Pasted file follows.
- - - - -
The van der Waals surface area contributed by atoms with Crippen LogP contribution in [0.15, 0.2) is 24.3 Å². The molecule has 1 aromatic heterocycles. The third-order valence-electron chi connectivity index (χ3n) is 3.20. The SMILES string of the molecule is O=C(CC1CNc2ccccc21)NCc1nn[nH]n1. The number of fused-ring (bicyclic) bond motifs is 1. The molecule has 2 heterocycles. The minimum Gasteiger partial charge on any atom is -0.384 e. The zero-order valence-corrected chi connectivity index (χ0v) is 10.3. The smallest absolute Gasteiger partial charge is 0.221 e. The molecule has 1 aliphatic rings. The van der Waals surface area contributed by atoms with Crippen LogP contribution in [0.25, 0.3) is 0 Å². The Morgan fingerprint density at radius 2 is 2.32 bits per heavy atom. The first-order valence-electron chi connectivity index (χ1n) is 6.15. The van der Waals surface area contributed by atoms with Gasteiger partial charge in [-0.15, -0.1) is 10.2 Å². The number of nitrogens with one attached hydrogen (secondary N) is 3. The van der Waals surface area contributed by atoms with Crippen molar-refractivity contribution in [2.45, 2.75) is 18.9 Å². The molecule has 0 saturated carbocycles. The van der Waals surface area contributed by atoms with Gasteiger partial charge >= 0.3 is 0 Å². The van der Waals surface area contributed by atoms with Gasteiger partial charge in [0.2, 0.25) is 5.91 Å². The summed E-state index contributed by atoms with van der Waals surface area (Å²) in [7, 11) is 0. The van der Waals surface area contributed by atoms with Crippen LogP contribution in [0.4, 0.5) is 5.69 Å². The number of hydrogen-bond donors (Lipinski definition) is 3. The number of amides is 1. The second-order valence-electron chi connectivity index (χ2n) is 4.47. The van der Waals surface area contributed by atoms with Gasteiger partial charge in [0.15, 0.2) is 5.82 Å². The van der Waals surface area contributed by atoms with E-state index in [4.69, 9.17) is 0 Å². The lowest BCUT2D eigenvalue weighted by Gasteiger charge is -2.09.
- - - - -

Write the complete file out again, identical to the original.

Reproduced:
The van der Waals surface area contributed by atoms with Crippen LogP contribution in [0.15, 0.2) is 24.3 Å². The molecule has 1 aromatic heterocycles. The third-order valence-electron chi connectivity index (χ3n) is 3.20. The SMILES string of the molecule is O=C(CC1CNc2ccccc21)NCc1nn[nH]n1. The number of fused-ring (bicyclic) bond motifs is 1. The molecule has 2 heterocycles. The minimum Gasteiger partial charge on any atom is -0.384 e. The zero-order valence-corrected chi connectivity index (χ0v) is 10.3. The smallest absolute Gasteiger partial charge is 0.221 e. The molecule has 1 aliphatic rings. The van der Waals surface area contributed by atoms with Crippen LogP contribution in [0.25, 0.3) is 0 Å². The Morgan fingerprint density at radius 2 is 2.32 bits per heavy atom. The first-order valence-electron chi connectivity index (χ1n) is 6.15. The van der Waals surface area contributed by atoms with Gasteiger partial charge in [-0.15, -0.1) is 10.2 Å². The number of nitrogens with one attached hydrogen (secondary N) is 3. The van der Waals surface area contributed by atoms with Crippen molar-refractivity contribution in [2.45, 2.75) is 18.9 Å². The molecule has 0 saturated carbocycles. The van der Waals surface area contributed by atoms with Gasteiger partial charge >= 0.3 is 0 Å². The van der Waals surface area contributed by atoms with Gasteiger partial charge in [0.2, 0.25) is 5.91 Å². The summed E-state index contributed by atoms with van der Waals surface area (Å²) in [7, 11) is 0. The van der Waals surface area contributed by atoms with Crippen LogP contribution in [0.4, 0.5) is 5.69 Å². The number of hydrogen-bond donors (Lipinski definition) is 3. The number of amides is 1. The second-order valence-electron chi connectivity index (χ2n) is 4.47. The van der Waals surface area contributed by atoms with Gasteiger partial charge in [0.15, 0.2) is 5.82 Å². The van der Waals surface area contributed by atoms with E-state index in [4.69, 9.17) is 0 Å². The lowest BCUT2D eigenvalue weighted by Gasteiger charge is -2.09.